We join the many other public interest organizations that have urged Congress to fix the problems with section 1201 of the DMCA by limiting violations of the circumvention prohibitions to cases where there is a nexus with actual copyright infringement—a result that Representative Zoe Lofgren’s Unlocking Technology Act would accomplish.[28] This would bring to fruition the common sense proposition that efforts to make copyrighted works accessible to people with disabilities should not run aground simply because the works are protected with DRM.

In the meantime, we urge reform of the triennial process itself. At a bare minimum, we urge Congress to take action to relieve the burden of repeatedly seeking re-approval of uncontroversial exemptions like the one we must re-propose during each review.

Members of the Subcommittee, you can count the blind and visually impaired communities among the leading champions for the success and development of the copyright industries. At AFB, we believe that access to the social, cultural, economic, and participatory opportunities afforded by copyrighted books, movies, music, software, and more are profoundly important in enabling people with disabilities to access a democratic society on equal terms—particularly as those works migrate to digital distribution systems in our ever-advancing information age. However, we urge you to act swiftly and decisively to limit the negative impacts of section 1201 on the right of people with disabilities to access those works.

Respectfully submitted,
Mark D. Richert, Esq.
Director, Public Policy
American Foundation for the Blind
Phone: 202-469-6833

[1] For more information, see

[3] Helen Keller & Annie Sullivan, The Story of My Life 117-18 (1924).

[4] Helen Keller, Speech Honoring Louis Braille at the Sorbonne, Paris (June 21, 1952),

[5] United States Library of Congress, The History of the Edison Cylinder Phonograph,

[6] Frances A. Koestler, The Unseen Minority: A Social History of Blindness in the United States,

[7] Id.

[8] Harry G. Lang & Bonnie Meath- Lang, Deaf Persons in the Arts and Sciences: A Biographical Dictionary 302-303 (1995).

[9] Id.

[10] See generally Karen Peltz Strauss, A New Civil Right: Telecommunications Equality for Deaf and Hard of Hearing Americans 205-273 (2006).

[11] See Robert McG. Thomas Jr., Gregory T. Frazier, 58; Helped Blind See Movies with Their Ears, NY Times, July 17, 1996,

[12] Library of Congress, NLS Factsheets, Copyright Law Amendment, 1996: PL 104-197 (Dec. 1996),

[13] See H.R. Rep. 94-1476, at 73 (1976) (“[A] special instance illustrating the application of the fair use doctrine pertains to the making of copies or phonorecords of works in the special forms needed for the use of blind persons”); Sony Corp. v. Universal City Studios, 464 U.S. 417, 455 n.40 (1984) (“Making a copy of a copyrighted work for the convenience of a blind person is expressly identified by the House Committee Report as an example of fair use, with no suggestion that anything more than a purpose to entertain or to inform need motivate the copying.”); Authors Guild v. HathiTrust, 755 F.3d 87, 101-03 (2d Cir. 2014) (citing the Americans with Disabilities Act and the Chafee Amendment in holding the provision of accessible books to library patrons with print disabilities a fair use).

[14] See Joel Falconer, The 40-year history of ebooks, illustrated, The Next Web (Mar. 17, 2011),

[15] See 17 U.S.C. § 1201(a)(1)(C)-(D).

[16] Comments of AFB, Copyright Office Docket No. 2002-4E, available at; see also Comments on Rulemaking on Exemptions on Anticircumvention, Copyright Office Docket No. 2002-4E (Comments 9, 20 & 33), available at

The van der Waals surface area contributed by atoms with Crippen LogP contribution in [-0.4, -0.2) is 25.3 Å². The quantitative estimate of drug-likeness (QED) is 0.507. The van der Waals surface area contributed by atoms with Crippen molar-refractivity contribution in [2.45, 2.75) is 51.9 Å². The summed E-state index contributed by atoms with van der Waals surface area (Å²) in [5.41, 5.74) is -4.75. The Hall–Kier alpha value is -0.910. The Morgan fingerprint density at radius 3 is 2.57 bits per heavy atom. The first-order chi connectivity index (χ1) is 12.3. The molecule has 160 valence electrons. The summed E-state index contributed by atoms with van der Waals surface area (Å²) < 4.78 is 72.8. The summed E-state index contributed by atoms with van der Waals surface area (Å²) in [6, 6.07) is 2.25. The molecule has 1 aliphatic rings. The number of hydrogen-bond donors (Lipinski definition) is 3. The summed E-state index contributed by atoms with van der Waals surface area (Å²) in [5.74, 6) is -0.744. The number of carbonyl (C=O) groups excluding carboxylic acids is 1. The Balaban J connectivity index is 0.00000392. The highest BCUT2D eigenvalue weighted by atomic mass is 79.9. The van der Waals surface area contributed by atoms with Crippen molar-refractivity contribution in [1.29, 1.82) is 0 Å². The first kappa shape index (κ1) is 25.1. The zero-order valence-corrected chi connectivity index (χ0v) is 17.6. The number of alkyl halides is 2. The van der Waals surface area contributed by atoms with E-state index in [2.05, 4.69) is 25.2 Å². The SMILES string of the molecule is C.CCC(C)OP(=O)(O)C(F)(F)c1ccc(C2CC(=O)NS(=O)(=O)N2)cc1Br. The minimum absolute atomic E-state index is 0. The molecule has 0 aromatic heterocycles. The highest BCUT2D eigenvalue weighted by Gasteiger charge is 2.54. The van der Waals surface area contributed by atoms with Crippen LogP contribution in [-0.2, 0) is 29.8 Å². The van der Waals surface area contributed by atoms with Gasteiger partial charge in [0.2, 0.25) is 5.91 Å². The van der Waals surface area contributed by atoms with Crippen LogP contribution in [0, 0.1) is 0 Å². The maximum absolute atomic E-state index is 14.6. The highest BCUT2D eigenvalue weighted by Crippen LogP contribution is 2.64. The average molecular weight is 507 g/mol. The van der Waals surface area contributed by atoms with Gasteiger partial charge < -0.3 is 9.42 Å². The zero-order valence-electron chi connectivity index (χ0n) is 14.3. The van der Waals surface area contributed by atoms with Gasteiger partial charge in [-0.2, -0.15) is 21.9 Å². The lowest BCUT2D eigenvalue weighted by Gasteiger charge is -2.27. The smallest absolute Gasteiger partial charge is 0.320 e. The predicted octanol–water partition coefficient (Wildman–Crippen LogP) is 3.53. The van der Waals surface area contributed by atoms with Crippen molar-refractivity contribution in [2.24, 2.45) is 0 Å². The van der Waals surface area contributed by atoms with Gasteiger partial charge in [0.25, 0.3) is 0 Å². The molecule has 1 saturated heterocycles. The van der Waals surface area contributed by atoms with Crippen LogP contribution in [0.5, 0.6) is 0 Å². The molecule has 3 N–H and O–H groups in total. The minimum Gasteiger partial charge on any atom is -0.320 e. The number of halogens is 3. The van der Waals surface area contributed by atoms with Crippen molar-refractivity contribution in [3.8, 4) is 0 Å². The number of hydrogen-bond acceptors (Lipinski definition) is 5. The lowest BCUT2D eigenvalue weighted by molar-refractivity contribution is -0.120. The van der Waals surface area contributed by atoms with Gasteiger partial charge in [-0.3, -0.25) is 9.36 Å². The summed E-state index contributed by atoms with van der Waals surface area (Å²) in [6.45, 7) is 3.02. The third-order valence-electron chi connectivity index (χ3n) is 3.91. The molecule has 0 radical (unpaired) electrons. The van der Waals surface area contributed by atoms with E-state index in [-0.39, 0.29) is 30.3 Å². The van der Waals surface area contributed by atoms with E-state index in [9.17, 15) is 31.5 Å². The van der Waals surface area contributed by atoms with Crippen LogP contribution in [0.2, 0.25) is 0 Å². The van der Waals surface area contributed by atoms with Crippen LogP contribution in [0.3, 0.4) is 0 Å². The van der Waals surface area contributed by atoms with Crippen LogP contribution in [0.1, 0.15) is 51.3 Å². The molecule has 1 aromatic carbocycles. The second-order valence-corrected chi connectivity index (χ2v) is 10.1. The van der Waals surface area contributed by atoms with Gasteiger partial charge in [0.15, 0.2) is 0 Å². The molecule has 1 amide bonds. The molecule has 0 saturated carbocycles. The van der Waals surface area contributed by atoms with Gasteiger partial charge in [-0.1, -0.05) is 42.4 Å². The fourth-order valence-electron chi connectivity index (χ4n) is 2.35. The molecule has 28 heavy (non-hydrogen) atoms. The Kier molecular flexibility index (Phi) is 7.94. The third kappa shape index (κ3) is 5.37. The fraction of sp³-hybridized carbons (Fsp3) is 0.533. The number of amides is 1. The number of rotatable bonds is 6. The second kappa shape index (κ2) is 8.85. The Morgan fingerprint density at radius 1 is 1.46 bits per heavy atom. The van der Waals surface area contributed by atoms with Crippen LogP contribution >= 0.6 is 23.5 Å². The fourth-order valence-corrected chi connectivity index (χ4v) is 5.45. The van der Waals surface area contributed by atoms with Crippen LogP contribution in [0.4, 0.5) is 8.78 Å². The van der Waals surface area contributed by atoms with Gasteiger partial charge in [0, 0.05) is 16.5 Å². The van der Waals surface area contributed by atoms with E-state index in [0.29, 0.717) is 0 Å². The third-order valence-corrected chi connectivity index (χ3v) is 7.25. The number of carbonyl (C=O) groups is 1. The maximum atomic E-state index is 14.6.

[17] See Exemption to Prohibition on Circumvention of Copyright Protection Systems for Access Control Technologies, 68 Fed. Reg. 62,011, 62,014, 62,018 (Oct. 31, 2003) (codified at 37 C.F.R. § 201.40), available at

[18] Comments of AFB, Copyright Office Docket No. RM 2005-11, available at

[19] See Exemption to Prohibition on Circumvention of Copyright Protection Systems for Access Control Technologies, 71 Fed. Reg. 68,472, 68,475-76, 68,479 (Nov. 27, 2006) (codified at 37 C.F.R. § 201.40), available at

[20] See Comments of AFB, Copyright Office Docket No. RM 2008-8, available at; Exemption to Prohibition on Circumvention of Copyright Protection Systems for Access Control Technologies, 75 Fed. Reg. 43,825, 43837-38 (July 27, 2010) (“2010 Final Rule”) (codified at 37 C.F.R. § 201.40), available at

[21] See Reply Comments of the American Association of Publishers, et al., Copyright Office Docket No. RM 2008-8, at 50 (Feb. 2, 2009) (“Joint Creators and Copyright Owners do not oppose renewal of the exemption related to literary works in ebook format...”), available at; Reply Comments of the American Intellectual Property Law Association, Copyright Office Docket No. RM 2008-8, at 1-2 (Feb. 2, 2009), available at; Letter from Lawrence E. Strickling, National Telecommunications and Information Administration to Marybeth Peters, Register of Copyrights (Nov. 4, 2009) (“[E]ven a limited number of literary works without access for the visually impaired is too many.”), available at<br /> NTIA.pdf.

[22] 2010 Final Rule, 75 Fed. Reg. 43,838-39.

[23] Joint Comments of American Council of the Blind and the American Foundation for the Blind, Copyright Office Docket No. RM 2011-7, available at; Exemption to Prohibition on Circumvention of Copyright Protection Systems for Access Control Technologies, 77 Fed. Reg. 65,260, 65,262, 65,278 (Oct. 26, 2012) (“2012 Final Rule”) (codified at 37 C.F.R. § 201.40), available at

[24] Comments of TDI, et al., Copyright Office Docket No. RM 2011-7 (Dec. 1, 2011), available at

[25] See 2012 Final Rule, 77 Fed. Reg. at 65,270-71, 65,278.

[26] See generally World Intellectual Property Association (WIPO), Marrakesh Treaty to Facilitate Access to Published Works for Persons Who Are Blind, Visually Impaired or Otherwise Print Disabled,

[27] 2010 Final Rule, 75 Fed. Reg. 43,839.

[28] See H.R. 1892 113th Cong. (2013), available at